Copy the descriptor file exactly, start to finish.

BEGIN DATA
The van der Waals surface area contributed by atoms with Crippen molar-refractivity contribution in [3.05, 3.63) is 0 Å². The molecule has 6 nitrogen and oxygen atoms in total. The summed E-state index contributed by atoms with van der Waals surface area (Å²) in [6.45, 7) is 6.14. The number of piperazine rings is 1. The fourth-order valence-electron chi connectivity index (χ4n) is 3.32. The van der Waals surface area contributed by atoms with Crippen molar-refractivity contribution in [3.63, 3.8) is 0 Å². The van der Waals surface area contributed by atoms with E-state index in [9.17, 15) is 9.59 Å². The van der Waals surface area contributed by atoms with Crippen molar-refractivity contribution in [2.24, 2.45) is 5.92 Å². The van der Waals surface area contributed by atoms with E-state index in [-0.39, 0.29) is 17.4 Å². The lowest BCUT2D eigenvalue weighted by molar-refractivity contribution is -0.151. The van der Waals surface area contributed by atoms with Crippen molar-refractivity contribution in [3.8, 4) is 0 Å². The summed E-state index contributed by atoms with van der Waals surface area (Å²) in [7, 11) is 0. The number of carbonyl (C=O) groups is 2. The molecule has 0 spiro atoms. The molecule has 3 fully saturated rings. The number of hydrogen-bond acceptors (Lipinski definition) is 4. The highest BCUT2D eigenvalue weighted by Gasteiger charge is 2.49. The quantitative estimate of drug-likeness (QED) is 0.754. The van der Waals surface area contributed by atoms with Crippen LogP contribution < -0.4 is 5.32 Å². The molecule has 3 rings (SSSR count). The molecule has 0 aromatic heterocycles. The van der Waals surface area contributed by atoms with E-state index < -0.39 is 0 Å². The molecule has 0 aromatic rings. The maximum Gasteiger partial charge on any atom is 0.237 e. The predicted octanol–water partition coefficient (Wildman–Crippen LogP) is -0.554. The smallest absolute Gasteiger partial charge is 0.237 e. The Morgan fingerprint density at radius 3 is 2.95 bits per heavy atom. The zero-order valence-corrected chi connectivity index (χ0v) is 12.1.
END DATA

The van der Waals surface area contributed by atoms with Crippen molar-refractivity contribution in [3.05, 3.63) is 0 Å². The molecule has 6 nitrogen and oxygen atoms in total. The summed E-state index contributed by atoms with van der Waals surface area (Å²) in [6.45, 7) is 6.14. The number of piperazine rings is 1. The fourth-order valence-electron chi connectivity index (χ4n) is 3.32. The van der Waals surface area contributed by atoms with Crippen molar-refractivity contribution in [3.63, 3.8) is 0 Å². The van der Waals surface area contributed by atoms with E-state index in [9.17, 15) is 9.59 Å². The van der Waals surface area contributed by atoms with Crippen molar-refractivity contribution in [2.24, 2.45) is 5.92 Å². The van der Waals surface area contributed by atoms with E-state index in [-0.39, 0.29) is 17.4 Å². The lowest BCUT2D eigenvalue weighted by molar-refractivity contribution is -0.151. The van der Waals surface area contributed by atoms with Crippen molar-refractivity contribution in [3.8, 4) is 0 Å². The summed E-state index contributed by atoms with van der Waals surface area (Å²) in [7, 11) is 0. The number of carbonyl (C=O) groups is 2. The molecule has 0 spiro atoms. The molecule has 3 fully saturated rings. The number of hydrogen-bond acceptors (Lipinski definition) is 4. The highest BCUT2D eigenvalue weighted by Gasteiger charge is 2.49. The quantitative estimate of drug-likeness (QED) is 0.754. The van der Waals surface area contributed by atoms with Crippen LogP contribution < -0.4 is 5.32 Å². The molecule has 3 rings (SSSR count). The molecule has 0 aromatic heterocycles. The van der Waals surface area contributed by atoms with E-state index < -0.39 is 0 Å². The molecule has 0 aromatic rings. The maximum Gasteiger partial charge on any atom is 0.237 e. The predicted octanol–water partition coefficient (Wildman–Crippen LogP) is -0.554. The smallest absolute Gasteiger partial charge is 0.237 e. The Morgan fingerprint density at radius 3 is 2.95 bits per heavy atom. The zero-order valence-corrected chi connectivity index (χ0v) is 12.1.